“I baptize with water; but there is one among you whom you do not recognize, the one who is coming after me, whose sandal strap I am not worthy to untie.”
In Jesus’ time, untying the strap of someone’s sandal was one of the most demeaning acts for a person; the act of untying a sandal was something a servant did for his master. It is the ultimate statement of humility when John says that he is not worthy to untie the sandal of, “the one who is coming,” namely, Jesus.
Humility is something that I believe most, if not all, people struggle with. When I hear someone receive a compliment and they reply by saying that they are “humbled”, it makes me stop and think: Are they really humbled? Or is that just a figure of speech that people have gotten into the habit of saying? Because to me, to be humbled by a compliment means that a person receiving the compliment does not let the comment affect what they think about themselves-whether that be for better or for worse.
When a person is truly humbled, they realize that what they have done or who they are is bigger than themselves. They recognize that who they are is a product of the way they were raised, the experiences they have had, and the gifts that God has blessed them with. When someone allows themselves to be humbled, they recognize that they are not the most important thing in the world; they are no better than anyone else.
I think that our society struggles with finding the humility John portrays in this gospel reading because so many times we are told, if you work hard and you are a good person, you will be rewarded, and those rewards you receive, you deserve. But I struggle with the question: does anyone really deserve anything besides those things that assist them in living with dignity? Because how much do we really do to deserve these things? For example, I grew up in a loving, financially stable family and therefore I had the ability to receive a quality high school education, and am now currently continuing that education at Creighton. But did I deserve that education any more than someone who grew up in an abusive household that was financially unstable and didn’t have the resources to give their child any college education? I’d say no because I am no better than that other person. Therefore I am humbled when my parents say, “I’m so proud of how well you’re doing in school and in the person you’ve become Haley.” I am able to be humbled by a compliment like this because I know that how well I do in school, and the person I am, is partly due to factors that were completely outside of my control.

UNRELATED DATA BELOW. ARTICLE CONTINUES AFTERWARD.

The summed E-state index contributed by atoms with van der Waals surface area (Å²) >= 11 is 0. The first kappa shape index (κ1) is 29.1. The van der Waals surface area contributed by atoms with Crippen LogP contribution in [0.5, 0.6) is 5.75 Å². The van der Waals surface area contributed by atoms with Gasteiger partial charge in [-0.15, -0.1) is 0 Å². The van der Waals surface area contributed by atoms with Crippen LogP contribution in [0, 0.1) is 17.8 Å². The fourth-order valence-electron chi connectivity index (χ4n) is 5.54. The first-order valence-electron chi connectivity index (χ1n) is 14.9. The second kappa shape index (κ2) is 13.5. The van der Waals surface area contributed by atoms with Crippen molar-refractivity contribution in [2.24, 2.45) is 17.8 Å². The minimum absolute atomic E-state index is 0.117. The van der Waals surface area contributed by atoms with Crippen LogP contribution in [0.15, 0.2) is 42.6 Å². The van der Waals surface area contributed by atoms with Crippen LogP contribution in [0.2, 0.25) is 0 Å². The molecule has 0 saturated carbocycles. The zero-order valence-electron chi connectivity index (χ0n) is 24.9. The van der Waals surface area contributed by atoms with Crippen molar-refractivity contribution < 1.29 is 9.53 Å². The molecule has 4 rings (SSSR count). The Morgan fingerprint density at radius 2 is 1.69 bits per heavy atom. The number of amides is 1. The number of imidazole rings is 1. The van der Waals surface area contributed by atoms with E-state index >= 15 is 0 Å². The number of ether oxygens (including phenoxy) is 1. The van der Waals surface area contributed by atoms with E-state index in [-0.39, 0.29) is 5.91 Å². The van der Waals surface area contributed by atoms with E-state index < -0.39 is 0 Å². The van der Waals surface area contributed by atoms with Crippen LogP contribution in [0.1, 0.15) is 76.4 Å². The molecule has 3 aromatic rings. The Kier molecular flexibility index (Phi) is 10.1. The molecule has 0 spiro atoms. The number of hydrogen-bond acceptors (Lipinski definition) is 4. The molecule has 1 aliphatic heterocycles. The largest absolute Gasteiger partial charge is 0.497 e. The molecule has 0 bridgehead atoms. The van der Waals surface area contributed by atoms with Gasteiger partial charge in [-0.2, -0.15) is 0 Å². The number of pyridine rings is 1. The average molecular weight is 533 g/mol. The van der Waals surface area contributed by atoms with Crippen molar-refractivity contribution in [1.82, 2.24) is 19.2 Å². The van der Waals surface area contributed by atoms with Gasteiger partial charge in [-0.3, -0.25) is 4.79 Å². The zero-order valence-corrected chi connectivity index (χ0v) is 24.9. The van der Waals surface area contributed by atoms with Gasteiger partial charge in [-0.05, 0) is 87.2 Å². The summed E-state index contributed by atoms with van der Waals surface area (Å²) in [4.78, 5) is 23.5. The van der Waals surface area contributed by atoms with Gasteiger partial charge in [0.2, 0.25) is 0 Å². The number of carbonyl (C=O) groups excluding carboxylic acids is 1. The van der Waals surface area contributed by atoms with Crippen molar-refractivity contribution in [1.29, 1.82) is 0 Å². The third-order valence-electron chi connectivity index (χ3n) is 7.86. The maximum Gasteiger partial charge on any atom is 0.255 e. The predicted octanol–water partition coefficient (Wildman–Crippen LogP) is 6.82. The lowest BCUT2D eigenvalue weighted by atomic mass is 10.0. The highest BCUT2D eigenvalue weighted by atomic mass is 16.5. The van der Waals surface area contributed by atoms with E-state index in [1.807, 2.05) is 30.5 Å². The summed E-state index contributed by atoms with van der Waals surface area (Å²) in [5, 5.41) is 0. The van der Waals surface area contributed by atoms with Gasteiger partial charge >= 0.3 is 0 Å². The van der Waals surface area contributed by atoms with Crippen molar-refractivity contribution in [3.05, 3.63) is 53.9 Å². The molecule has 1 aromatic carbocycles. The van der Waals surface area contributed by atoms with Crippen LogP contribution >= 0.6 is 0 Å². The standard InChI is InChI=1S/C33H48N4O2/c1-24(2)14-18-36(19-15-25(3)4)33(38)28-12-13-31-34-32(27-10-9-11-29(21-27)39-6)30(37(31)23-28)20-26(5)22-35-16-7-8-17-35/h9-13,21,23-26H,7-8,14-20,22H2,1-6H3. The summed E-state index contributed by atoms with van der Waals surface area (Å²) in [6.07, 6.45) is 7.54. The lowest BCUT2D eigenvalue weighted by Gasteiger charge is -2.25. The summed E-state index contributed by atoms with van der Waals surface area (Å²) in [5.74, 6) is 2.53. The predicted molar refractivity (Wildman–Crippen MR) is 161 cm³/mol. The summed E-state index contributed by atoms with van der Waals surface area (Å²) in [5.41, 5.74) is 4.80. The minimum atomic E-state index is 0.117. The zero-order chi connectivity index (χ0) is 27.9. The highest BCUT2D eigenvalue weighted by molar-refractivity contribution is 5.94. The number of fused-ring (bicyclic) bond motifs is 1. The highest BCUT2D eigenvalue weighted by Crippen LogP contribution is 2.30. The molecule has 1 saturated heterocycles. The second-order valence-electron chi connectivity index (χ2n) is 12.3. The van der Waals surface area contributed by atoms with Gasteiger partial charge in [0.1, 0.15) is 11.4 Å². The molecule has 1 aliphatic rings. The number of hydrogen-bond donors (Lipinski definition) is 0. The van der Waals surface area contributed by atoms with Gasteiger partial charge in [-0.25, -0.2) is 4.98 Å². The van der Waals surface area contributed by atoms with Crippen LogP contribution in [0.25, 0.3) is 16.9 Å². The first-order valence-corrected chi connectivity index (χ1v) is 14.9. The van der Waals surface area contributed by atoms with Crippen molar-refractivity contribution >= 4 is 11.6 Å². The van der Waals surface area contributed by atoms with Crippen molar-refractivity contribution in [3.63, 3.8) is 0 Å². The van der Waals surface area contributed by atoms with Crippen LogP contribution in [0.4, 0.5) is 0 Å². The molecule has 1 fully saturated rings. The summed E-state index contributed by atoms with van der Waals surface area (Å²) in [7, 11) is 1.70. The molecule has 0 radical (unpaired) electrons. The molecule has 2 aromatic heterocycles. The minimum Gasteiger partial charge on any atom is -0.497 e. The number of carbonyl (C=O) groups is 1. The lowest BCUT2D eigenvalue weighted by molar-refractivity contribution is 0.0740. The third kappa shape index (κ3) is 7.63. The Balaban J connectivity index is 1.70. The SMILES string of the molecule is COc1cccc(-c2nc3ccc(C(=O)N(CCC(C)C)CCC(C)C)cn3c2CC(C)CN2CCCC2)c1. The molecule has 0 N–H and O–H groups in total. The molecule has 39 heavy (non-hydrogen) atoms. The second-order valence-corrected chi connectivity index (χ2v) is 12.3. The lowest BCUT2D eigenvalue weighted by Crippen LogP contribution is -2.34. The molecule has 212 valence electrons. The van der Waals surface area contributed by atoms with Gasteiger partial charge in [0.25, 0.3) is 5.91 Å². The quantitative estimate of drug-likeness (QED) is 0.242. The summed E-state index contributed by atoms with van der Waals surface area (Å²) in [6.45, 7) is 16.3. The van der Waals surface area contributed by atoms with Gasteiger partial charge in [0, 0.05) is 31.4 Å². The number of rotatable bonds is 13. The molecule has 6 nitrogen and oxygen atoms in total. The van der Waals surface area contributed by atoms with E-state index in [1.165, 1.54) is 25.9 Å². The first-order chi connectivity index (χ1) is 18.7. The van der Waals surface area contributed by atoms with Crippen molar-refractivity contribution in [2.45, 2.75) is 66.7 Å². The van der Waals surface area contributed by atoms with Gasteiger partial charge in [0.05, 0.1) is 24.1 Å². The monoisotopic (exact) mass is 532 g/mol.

If we keep the mentality of not deserving things, but rather being grateful for what we have, and keeping in mind that we are no better than any other person, then we will have a much easier time being humble. Our humility will aid in our journey to build the Kingdom of God on earth. We must remember that everyone comes from dust and that in the end we all return to dust. It is through this realization that we are able to recognize the inherent equality of all people and therefore find the humility that John so powerfully portrays.